Some developers are considering granting payment extensions to their home buyers if they face difficulty paying up when the projects get Temporary Occupation Permit (TOP), BT understands. Buyers on the deferred payment scheme (DPS) will have to pay up the chunk of the purchase price then.
Developers may give buyers a longer period to pay, or work out an instalment programme for them to complete the purchase of their units.
It is still early days but BT understands a few developers are prepared for this eventuality for projects in Sentosa and Districts 9 and 10.
A seasoned developer said: ‘I think if the buyer demonstrates good faith that he intends to pay up eventually (by committing to make regular payments), developers should try to be sympathetic. The whole idea is to get buyers to commit more than the 20 per cent they’ve paid so far under DPS. If they’re able to do this, it’s better than taking them to court.
‘There’s not much point taking financially-strapped buyers to court and suing them for specific performance to make them complete their purchase at the contracted price. The most is, we’ll make them bankrupt. It doesn’t serve our purpose.’
Some developers could already be letting buyers send in their payments late. A banker who handles property investments for overseas buyers said that in some cases developers were letting his clients send them cheques for their homes three or four months late. ‘They are not chasing them for the money,’ he said.
Frasers Centrepoint Homes chief operating officer Cheang Kok Kheong told BT the group has two residential projects for TOP in Q3 2009 - One Jervois and One St Michael’s. ‘Based on the prices at which we sold to DPS customers and the current market prices, there’s still a comfortable gap in favour of our DPS buyers. If buyers have difficulty getting loans, from an economic viewpoint, the best thing to do would be to sell their units in the market,’ he said. Frasers Centrepoint did not extend DPS to subsale buyers.
‘Generally, I think most projects that TOP this year would have been launched in 2006 or early 2007 before the market peaked, so assuming developers offered DPS to primary market buyers only, the DPS buyers should still be comfortable. Of course a lot will depend on how home prices fare this year. But DPS buyers in projects that will TOP in 2010 may face some difficulty,’ Mr Cheang added.
Analysts say not all developers may be able to help troubled buyers. If problem cases are few, developers may use existing cashflow to accommodate payment extensions. But if the incidence is widespread, developers may need the support of their own banks before they can give more breathing room to buyers.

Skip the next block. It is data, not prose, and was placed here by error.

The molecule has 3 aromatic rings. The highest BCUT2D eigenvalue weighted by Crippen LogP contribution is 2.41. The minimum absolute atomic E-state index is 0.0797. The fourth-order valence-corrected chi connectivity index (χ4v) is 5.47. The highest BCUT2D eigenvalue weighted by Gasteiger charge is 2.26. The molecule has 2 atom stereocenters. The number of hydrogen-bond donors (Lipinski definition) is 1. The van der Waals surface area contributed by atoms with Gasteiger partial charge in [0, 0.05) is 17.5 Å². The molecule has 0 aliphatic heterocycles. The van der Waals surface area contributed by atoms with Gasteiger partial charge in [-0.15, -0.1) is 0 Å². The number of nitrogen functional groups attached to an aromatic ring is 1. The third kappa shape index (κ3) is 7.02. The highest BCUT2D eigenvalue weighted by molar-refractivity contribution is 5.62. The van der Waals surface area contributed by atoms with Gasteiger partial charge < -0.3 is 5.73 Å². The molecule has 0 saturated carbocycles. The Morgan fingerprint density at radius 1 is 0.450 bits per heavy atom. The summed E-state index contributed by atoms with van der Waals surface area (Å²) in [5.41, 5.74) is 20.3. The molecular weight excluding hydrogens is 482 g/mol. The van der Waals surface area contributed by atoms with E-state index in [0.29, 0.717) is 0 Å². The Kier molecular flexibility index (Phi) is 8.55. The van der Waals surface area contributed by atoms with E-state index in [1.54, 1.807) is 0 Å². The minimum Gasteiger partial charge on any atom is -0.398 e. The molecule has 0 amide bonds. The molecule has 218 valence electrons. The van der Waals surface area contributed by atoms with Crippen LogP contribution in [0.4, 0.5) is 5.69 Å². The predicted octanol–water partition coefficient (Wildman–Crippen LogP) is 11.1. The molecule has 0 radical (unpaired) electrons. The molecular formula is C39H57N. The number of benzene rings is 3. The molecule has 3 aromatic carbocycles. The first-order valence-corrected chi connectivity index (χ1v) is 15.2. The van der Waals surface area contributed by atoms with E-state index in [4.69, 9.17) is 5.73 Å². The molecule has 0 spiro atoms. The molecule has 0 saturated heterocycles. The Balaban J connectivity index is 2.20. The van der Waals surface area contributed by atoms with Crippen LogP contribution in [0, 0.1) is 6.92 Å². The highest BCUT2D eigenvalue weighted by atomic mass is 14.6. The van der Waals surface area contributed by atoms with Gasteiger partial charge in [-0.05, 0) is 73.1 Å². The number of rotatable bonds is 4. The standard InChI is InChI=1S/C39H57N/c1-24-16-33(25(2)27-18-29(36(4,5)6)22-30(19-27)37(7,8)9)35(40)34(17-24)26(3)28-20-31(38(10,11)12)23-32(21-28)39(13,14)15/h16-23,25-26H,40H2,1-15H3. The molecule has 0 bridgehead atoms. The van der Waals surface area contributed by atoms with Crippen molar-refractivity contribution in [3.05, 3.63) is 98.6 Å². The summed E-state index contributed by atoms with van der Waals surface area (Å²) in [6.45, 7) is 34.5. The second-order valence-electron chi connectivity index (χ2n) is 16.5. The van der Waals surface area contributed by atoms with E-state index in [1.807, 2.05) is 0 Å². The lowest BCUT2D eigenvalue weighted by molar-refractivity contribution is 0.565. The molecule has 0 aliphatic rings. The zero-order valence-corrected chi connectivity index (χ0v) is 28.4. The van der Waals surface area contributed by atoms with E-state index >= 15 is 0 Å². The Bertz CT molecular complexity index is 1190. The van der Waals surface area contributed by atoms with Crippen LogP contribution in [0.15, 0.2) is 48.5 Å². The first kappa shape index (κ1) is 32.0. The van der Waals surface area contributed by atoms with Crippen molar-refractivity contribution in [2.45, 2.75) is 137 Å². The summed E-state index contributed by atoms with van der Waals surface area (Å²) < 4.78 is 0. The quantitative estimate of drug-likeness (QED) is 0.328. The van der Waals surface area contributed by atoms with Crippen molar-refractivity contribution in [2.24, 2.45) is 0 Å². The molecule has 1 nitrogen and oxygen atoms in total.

Repayment plans will also have to be customised according to buyers’ circumstances and they’ll have to prove they’re in financial difficulty.
Developers are entitled to pocket interest on any late payments from buyers beyond a 14-day deadline, under the prescribed Sale & Purchase Agreement for private properties. The interest is calculated on a daily basis at the rate of 2 per cent above the average of the prevailing prime lending rates of the three local banks. However, a spokeswoman for the Urban Redevelopment Authority said it is up to the developer to exercise his contractual right. ‘That is, the developer may waive the interest for late payment, in full or in part, if he wishes to,’ she added.
Developers say they’ll be judicious in granting payment extensions. ‘In some cases, we’ll sue for specific performance, if the buyers aren’t in financial difficulty and are just trying to walk away from the deal,’ the seasoned developer added.
City Developments Ltd (CDL), which expects City Square Residences to obtain TOP this year, told BT that ‘to date, only a small number of DPS clients have approached us for help’.
‘While these clients have a legal obligation to fulfil the terms under the contract, for cases which are genuine, we’ve tried our best to help. We have referred to banks loyal CDL customers and those with good financial track records. We also offer other forms of assistance where appropriate on a case-by-case basis,’ a CDL spokeswoman said.
DTZ’s senior director (research) Chua Chor Hoon advises buyers facing hardship to inform developers early to try and work out some instalment schedule rather than keeping mum.
Developers are also weighing other options, including asking buyers if they’d like to exchange their units for smaller ones (if any unsold units are available) to reduce their financial commitment. Some developers are also prepared to help buyers find tenants to help them generate cashflow on their investment. Far East Organization, for example, has an in-house leasing team to find tenants for properties. The scheme was launched in 2006, and could well gain some impetus during these hard times. Other developers have been helping DPS buyers get loans by introducing them to their bankers.
Already, innovative financing schemes that mimic DPS (which was scrapped in October 2007) are aplenty as developers try to make their homes more appealing. At Roxy Homes’ Nova 88, the developer has tied up with OCBC Bank to absorb the interest rate due from buyers during the construction period. Buyers, having secured a bank loan, need not make any payment to the bank until the TOP. Then, the buyer will have to start making loan payments.
‘Buyers expect these kind of schemes now,’ said Teo Hong Lim, chief executive of listed Roxy-Pacific, the parent company of Roxy Homes. ‘Those projects that don’t offer such schemes are at a disadvantage,’ he added. A market watcher estimated that up to 90 per cent of projects launched in recent months offer some variation of this scheme.
Source: Business Times - 28 Jan 2009